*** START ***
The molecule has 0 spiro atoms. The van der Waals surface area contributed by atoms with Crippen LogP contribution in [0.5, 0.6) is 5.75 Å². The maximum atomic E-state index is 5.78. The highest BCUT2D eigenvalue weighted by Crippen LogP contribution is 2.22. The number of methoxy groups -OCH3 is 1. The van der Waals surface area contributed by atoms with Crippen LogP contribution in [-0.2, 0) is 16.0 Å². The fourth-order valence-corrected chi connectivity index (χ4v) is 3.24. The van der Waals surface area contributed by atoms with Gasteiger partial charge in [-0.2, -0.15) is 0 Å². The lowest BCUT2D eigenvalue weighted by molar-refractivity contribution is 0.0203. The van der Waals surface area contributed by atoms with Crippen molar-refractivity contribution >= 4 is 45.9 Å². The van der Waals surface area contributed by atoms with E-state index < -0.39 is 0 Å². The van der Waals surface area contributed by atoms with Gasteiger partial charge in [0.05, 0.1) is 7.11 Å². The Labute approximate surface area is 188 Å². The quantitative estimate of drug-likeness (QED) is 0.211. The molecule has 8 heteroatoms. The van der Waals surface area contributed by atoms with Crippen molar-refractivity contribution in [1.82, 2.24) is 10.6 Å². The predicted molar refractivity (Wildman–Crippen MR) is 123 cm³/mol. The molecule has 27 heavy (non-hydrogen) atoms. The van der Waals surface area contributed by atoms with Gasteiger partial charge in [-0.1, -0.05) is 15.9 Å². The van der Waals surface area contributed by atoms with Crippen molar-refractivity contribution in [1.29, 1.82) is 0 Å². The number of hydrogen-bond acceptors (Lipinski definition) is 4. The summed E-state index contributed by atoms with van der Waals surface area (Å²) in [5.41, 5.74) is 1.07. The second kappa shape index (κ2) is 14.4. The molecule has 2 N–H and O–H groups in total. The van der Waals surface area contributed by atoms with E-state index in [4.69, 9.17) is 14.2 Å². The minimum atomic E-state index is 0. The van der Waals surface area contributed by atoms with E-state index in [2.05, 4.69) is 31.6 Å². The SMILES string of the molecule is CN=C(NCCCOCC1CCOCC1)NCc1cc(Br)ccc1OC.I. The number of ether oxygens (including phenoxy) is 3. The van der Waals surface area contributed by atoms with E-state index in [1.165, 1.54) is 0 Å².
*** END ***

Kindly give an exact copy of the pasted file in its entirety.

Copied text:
The molecule has 0 spiro atoms. The van der Waals surface area contributed by atoms with Crippen LogP contribution in [0.5, 0.6) is 5.75 Å². The maximum atomic E-state index is 5.78. The highest BCUT2D eigenvalue weighted by Crippen LogP contribution is 2.22. The number of methoxy groups -OCH3 is 1. The van der Waals surface area contributed by atoms with Crippen LogP contribution in [-0.2, 0) is 16.0 Å². The fourth-order valence-corrected chi connectivity index (χ4v) is 3.24. The van der Waals surface area contributed by atoms with Gasteiger partial charge in [-0.2, -0.15) is 0 Å². The lowest BCUT2D eigenvalue weighted by molar-refractivity contribution is 0.0203. The van der Waals surface area contributed by atoms with Crippen molar-refractivity contribution >= 4 is 45.9 Å². The van der Waals surface area contributed by atoms with E-state index < -0.39 is 0 Å². The van der Waals surface area contributed by atoms with Gasteiger partial charge in [0.05, 0.1) is 7.11 Å². The Labute approximate surface area is 188 Å². The quantitative estimate of drug-likeness (QED) is 0.211. The molecule has 8 heteroatoms. The van der Waals surface area contributed by atoms with Crippen molar-refractivity contribution in [1.82, 2.24) is 10.6 Å². The predicted molar refractivity (Wildman–Crippen MR) is 123 cm³/mol. The molecule has 27 heavy (non-hydrogen) atoms. The van der Waals surface area contributed by atoms with Gasteiger partial charge in [-0.1, -0.05) is 15.9 Å². The van der Waals surface area contributed by atoms with Crippen molar-refractivity contribution in [1.29, 1.82) is 0 Å². The number of hydrogen-bond acceptors (Lipinski definition) is 4. The summed E-state index contributed by atoms with van der Waals surface area (Å²) in [5.41, 5.74) is 1.07. The second kappa shape index (κ2) is 14.4. The molecule has 2 N–H and O–H groups in total. The van der Waals surface area contributed by atoms with E-state index in [4.69, 9.17) is 14.2 Å². The minimum atomic E-state index is 0. The van der Waals surface area contributed by atoms with E-state index in [2.05, 4.69) is 31.6 Å². The SMILES string of the molecule is CN=C(NCCCOCC1CCOCC1)NCc1cc(Br)ccc1OC.I. The number of ether oxygens (including phenoxy) is 3. The van der Waals surface area contributed by atoms with E-state index in [1.165, 1.54) is 0 Å².